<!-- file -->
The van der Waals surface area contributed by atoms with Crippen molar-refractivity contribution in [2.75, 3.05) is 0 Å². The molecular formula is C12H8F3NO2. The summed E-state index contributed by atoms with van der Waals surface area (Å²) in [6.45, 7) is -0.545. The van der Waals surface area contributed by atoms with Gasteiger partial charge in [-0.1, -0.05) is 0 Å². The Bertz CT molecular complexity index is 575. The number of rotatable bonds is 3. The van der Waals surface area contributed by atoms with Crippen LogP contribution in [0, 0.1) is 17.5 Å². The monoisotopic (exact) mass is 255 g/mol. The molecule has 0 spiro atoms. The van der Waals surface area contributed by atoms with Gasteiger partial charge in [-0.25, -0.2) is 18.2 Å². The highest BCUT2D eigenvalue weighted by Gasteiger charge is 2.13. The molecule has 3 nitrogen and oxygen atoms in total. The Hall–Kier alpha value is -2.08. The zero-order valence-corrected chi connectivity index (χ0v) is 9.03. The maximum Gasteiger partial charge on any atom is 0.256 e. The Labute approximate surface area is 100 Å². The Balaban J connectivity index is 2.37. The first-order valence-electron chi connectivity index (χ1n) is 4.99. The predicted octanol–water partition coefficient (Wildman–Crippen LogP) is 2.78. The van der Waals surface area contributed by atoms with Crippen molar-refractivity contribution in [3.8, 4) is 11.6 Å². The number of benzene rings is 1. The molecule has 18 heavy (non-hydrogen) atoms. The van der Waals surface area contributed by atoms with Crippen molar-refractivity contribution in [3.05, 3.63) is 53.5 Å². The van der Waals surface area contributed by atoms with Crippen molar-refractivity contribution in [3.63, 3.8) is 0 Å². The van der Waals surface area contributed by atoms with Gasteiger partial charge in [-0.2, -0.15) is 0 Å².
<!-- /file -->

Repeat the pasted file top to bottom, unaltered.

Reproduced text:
The van der Waals surface area contributed by atoms with Crippen molar-refractivity contribution in [2.75, 3.05) is 0 Å². The molecular formula is C12H8F3NO2. The summed E-state index contributed by atoms with van der Waals surface area (Å²) in [6.45, 7) is -0.545. The van der Waals surface area contributed by atoms with Gasteiger partial charge in [-0.1, -0.05) is 0 Å². The Bertz CT molecular complexity index is 575. The number of rotatable bonds is 3. The van der Waals surface area contributed by atoms with Crippen LogP contribution in [0, 0.1) is 17.5 Å². The monoisotopic (exact) mass is 255 g/mol. The molecule has 0 spiro atoms. The van der Waals surface area contributed by atoms with Gasteiger partial charge in [-0.25, -0.2) is 18.2 Å². The highest BCUT2D eigenvalue weighted by Gasteiger charge is 2.13. The molecule has 3 nitrogen and oxygen atoms in total. The Hall–Kier alpha value is -2.08. The zero-order valence-corrected chi connectivity index (χ0v) is 9.03. The maximum Gasteiger partial charge on any atom is 0.256 e. The Labute approximate surface area is 100 Å². The Balaban J connectivity index is 2.37. The first-order valence-electron chi connectivity index (χ1n) is 4.99. The predicted octanol–water partition coefficient (Wildman–Crippen LogP) is 2.78. The van der Waals surface area contributed by atoms with Crippen molar-refractivity contribution in [3.8, 4) is 11.6 Å². The number of benzene rings is 1. The molecule has 18 heavy (non-hydrogen) atoms. The van der Waals surface area contributed by atoms with Crippen molar-refractivity contribution in [3.05, 3.63) is 53.5 Å². The van der Waals surface area contributed by atoms with Crippen molar-refractivity contribution in [3.63, 3.8) is 0 Å². The van der Waals surface area contributed by atoms with Gasteiger partial charge in [-0.2, -0.15) is 0 Å².